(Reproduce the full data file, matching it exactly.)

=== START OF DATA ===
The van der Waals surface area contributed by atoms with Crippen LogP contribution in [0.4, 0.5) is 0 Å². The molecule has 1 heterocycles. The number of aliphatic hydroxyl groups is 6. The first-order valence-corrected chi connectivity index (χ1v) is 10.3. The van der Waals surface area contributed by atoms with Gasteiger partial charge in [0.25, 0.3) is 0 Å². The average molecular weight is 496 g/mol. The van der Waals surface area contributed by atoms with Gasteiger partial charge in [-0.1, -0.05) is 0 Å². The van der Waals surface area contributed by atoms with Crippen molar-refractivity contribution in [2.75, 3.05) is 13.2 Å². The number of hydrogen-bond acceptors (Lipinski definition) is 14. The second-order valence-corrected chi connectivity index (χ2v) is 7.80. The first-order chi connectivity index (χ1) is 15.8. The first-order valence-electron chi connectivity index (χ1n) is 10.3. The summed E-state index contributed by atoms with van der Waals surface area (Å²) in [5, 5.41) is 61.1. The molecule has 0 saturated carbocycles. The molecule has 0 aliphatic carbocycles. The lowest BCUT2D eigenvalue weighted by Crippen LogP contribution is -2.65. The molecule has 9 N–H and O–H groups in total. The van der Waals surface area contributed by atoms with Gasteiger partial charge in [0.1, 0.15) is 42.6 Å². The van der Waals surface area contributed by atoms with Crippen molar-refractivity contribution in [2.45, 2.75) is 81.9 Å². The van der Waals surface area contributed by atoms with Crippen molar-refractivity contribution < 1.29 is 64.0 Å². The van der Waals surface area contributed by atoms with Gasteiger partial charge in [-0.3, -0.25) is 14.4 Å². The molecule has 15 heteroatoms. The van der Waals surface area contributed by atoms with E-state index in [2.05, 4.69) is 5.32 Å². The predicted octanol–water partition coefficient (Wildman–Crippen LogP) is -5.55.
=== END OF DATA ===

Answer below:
The van der Waals surface area contributed by atoms with Crippen LogP contribution in [0.4, 0.5) is 0 Å². The molecule has 1 heterocycles. The number of aliphatic hydroxyl groups is 6. The first-order valence-corrected chi connectivity index (χ1v) is 10.3. The van der Waals surface area contributed by atoms with Gasteiger partial charge in [0.25, 0.3) is 0 Å². The average molecular weight is 496 g/mol. The van der Waals surface area contributed by atoms with Gasteiger partial charge in [-0.1, -0.05) is 0 Å². The van der Waals surface area contributed by atoms with Crippen molar-refractivity contribution in [2.75, 3.05) is 13.2 Å². The number of hydrogen-bond acceptors (Lipinski definition) is 14. The second-order valence-corrected chi connectivity index (χ2v) is 7.80. The first-order chi connectivity index (χ1) is 15.8. The first-order valence-electron chi connectivity index (χ1n) is 10.3. The summed E-state index contributed by atoms with van der Waals surface area (Å²) in [5, 5.41) is 61.1. The molecule has 0 saturated carbocycles. The molecule has 0 aliphatic carbocycles. The lowest BCUT2D eigenvalue weighted by Crippen LogP contribution is -2.65. The molecule has 9 N–H and O–H groups in total. The van der Waals surface area contributed by atoms with Gasteiger partial charge in [0.1, 0.15) is 42.6 Å². The van der Waals surface area contributed by atoms with Crippen molar-refractivity contribution in [2.45, 2.75) is 81.9 Å². The van der Waals surface area contributed by atoms with Crippen molar-refractivity contribution < 1.29 is 64.0 Å². The van der Waals surface area contributed by atoms with Gasteiger partial charge in [-0.3, -0.25) is 14.4 Å². The molecule has 15 heteroatoms. The van der Waals surface area contributed by atoms with E-state index in [2.05, 4.69) is 5.32 Å². The predicted octanol–water partition coefficient (Wildman–Crippen LogP) is -5.55.